For the last two years everybody has been obsessed with the cost of IT and getting more utilization out of their servers. As a result, there hasn't been much of a focus on performance.
But even though the financial services sector came pretty close to ruin, the battle over who can build the fastest systems continues. And in that battle, Linux has quietly become the preferred platform for extremely high-performance applications.
Deutsche Borse, which runs the International Securities Exchange in New York and the Eurex and Xetra Exchanges in Europe, is laying claim to having the fastest trading system in the world. Capable of executing more than a million trades per second, the system will be built on top of IBM's Websphere MQ Low Latency Messaging middleware and Linux servers running on Intel processors when it is deployed late next year.
The Deutsche Borse effort is significant on a couple of levels beyond the bragging rights it gives IBM. First, it shows that Linux is rapidly becoming the de facto platform of choice for high-performance applications. It also shows the continuing importance of intellectual capital and custom application development in the financial services sector. And because of the way the Deutsche Borse application was built, it shows the rise of cache memory as a critical new tool in the drive to maximize application performance.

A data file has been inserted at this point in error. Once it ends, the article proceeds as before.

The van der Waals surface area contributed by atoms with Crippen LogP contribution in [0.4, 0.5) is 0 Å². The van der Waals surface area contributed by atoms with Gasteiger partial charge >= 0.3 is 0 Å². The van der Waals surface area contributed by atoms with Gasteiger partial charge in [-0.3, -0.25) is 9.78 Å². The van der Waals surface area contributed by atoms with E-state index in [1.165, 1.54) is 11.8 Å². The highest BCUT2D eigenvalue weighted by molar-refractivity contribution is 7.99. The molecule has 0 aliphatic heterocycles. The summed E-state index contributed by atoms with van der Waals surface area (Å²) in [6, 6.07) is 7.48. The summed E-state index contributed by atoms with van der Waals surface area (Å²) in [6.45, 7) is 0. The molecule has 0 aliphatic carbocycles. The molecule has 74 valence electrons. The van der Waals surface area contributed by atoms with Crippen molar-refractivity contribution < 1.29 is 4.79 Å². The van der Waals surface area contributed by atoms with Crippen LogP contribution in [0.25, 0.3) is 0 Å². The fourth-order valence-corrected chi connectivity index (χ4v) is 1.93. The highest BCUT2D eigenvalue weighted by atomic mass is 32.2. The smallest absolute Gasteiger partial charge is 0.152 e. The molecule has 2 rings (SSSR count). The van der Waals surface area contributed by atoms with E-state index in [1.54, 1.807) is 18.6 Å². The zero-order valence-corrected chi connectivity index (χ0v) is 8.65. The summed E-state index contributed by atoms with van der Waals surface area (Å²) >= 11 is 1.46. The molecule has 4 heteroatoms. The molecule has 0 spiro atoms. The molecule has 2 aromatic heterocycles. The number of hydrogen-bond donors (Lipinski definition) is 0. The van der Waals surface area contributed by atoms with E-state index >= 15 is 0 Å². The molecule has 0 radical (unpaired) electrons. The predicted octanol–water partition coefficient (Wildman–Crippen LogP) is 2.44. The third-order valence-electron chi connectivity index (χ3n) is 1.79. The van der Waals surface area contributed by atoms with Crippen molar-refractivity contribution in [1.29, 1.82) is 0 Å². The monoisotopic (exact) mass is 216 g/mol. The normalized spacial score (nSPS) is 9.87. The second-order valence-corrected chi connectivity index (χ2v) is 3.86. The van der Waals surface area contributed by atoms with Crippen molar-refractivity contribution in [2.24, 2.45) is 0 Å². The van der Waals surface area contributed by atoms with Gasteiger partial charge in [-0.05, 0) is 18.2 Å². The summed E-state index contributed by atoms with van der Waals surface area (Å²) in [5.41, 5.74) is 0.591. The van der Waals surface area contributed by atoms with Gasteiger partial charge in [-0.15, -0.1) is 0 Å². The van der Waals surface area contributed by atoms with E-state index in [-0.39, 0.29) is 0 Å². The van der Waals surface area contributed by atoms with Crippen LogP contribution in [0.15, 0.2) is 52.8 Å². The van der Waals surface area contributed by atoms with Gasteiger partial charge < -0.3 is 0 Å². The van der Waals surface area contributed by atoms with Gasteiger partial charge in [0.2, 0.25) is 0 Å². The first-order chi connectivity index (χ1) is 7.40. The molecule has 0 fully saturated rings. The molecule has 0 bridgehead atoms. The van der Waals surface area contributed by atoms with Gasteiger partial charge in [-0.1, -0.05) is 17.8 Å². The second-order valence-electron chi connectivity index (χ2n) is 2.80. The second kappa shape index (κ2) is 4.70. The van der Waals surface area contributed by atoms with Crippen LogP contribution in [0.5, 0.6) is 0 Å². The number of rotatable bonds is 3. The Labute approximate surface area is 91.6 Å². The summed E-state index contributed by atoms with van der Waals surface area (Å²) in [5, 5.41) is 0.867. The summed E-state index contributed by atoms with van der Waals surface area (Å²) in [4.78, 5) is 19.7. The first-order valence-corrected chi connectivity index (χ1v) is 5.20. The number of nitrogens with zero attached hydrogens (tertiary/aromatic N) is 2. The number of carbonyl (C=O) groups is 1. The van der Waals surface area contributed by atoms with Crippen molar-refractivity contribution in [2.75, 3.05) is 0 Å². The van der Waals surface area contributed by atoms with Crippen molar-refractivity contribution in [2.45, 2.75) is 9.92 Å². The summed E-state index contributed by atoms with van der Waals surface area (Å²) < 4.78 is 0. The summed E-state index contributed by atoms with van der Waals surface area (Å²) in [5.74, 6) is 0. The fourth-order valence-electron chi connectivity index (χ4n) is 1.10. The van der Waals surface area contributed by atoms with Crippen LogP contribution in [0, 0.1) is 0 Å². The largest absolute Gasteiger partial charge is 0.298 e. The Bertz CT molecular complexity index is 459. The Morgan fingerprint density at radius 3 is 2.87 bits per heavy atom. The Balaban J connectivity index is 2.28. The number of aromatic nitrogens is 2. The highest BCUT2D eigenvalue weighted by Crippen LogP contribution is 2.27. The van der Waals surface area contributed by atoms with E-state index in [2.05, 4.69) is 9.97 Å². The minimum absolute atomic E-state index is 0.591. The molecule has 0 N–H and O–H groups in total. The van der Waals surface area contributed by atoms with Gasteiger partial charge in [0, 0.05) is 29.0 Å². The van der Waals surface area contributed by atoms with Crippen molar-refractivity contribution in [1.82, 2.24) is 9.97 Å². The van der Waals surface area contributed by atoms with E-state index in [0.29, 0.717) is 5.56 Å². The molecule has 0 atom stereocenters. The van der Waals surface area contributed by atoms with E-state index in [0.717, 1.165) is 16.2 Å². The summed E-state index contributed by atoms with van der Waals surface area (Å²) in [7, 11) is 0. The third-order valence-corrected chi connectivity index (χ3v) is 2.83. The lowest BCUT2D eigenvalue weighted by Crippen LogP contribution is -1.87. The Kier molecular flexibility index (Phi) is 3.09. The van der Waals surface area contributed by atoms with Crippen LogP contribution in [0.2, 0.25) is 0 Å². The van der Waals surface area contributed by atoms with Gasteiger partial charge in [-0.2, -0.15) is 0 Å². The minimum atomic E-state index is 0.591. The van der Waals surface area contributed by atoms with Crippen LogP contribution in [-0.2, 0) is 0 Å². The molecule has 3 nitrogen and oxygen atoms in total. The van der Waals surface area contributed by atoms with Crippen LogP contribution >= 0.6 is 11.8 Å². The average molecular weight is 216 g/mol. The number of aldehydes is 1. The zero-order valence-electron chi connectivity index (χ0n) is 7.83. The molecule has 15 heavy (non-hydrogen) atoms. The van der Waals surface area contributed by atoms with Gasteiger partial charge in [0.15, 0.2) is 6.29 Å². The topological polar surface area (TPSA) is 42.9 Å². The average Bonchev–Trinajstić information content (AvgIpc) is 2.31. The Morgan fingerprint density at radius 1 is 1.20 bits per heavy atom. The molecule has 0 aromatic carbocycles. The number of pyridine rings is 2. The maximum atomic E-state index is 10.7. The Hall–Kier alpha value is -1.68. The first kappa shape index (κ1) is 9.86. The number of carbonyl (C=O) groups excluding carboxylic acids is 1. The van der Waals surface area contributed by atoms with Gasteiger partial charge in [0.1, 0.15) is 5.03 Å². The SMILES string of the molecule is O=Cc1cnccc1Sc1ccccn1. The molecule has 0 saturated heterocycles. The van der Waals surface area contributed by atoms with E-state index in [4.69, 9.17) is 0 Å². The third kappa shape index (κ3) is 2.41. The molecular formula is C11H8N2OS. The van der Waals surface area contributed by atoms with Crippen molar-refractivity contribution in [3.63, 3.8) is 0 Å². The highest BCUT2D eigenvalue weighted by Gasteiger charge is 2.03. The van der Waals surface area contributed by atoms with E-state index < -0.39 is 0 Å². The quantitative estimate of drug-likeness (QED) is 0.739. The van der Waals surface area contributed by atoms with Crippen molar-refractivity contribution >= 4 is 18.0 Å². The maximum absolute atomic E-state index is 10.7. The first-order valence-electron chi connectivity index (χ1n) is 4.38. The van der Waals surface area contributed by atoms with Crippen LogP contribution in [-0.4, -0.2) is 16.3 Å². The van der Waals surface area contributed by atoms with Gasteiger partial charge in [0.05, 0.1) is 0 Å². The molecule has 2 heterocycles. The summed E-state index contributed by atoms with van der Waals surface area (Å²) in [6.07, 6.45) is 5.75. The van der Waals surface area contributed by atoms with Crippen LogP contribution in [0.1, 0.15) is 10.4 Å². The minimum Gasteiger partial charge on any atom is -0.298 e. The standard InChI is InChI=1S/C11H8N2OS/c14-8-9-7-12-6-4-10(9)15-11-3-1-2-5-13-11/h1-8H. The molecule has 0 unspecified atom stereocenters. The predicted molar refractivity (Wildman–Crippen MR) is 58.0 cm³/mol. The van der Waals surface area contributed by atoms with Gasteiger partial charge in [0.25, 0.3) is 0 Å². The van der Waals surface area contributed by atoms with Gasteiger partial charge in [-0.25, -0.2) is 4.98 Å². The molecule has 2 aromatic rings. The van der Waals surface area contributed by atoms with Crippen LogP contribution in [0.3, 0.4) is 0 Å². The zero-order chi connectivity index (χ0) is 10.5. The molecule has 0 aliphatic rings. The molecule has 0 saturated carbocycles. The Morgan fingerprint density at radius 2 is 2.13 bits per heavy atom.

For the Linux community, the Deutsche Borse system is nothing short of vindication. It shows that a community-based software platform is capable of keeping pace with anything a commercial vendor can throw at them.
The Deutsche Borse system should also serve to caution politicians such as Sen. Chuck Shumer (D-N.Y) who are calling for regulation that could limit the speed at which trades can be made. It's true that companies with deep pockets can develop an advantage using new technology to execute trades faster. That was also true when the telegraph was invented. What is also true is that new technology becomes widely distributed quickly, so it tends to only provide a momentary advantage. We should make sure that there is a level playing field when it comes to information, but we need to make sure that such regulation is not overly broad. Exchanges in the U.S. can't sit idly by while overseas rivals bypass them in the technology arms race because of some well-meaning, but short-sighted, piece of legislation. In fact, there is no guarantee that the Deutsche Borse system will still actually be the fastest by the time it deploys next year.
Finally, the Deutsche Borse system also highlights the diminished role of the database. To achieve these application speeds, Deutsche Borse executes all the transaction in cache memory. After the fact, those transactions are recorded in a database. But the database plays no part in achieving the overall performance of the system because the I/O speeds of storage systems are too slow to keep pace with the needs of the system.
To one degree or another, every vertical industry is involved in an application performance arms race with their rivals. They may never need to execute a million transactions per second. But they still need access to the fastest technology available at a reasonable price. With the rise of Linux and cache memory, costs are dropping sharply. So soon the only real limiting factor when it comes to performance is going to be the innate talent of your development teams.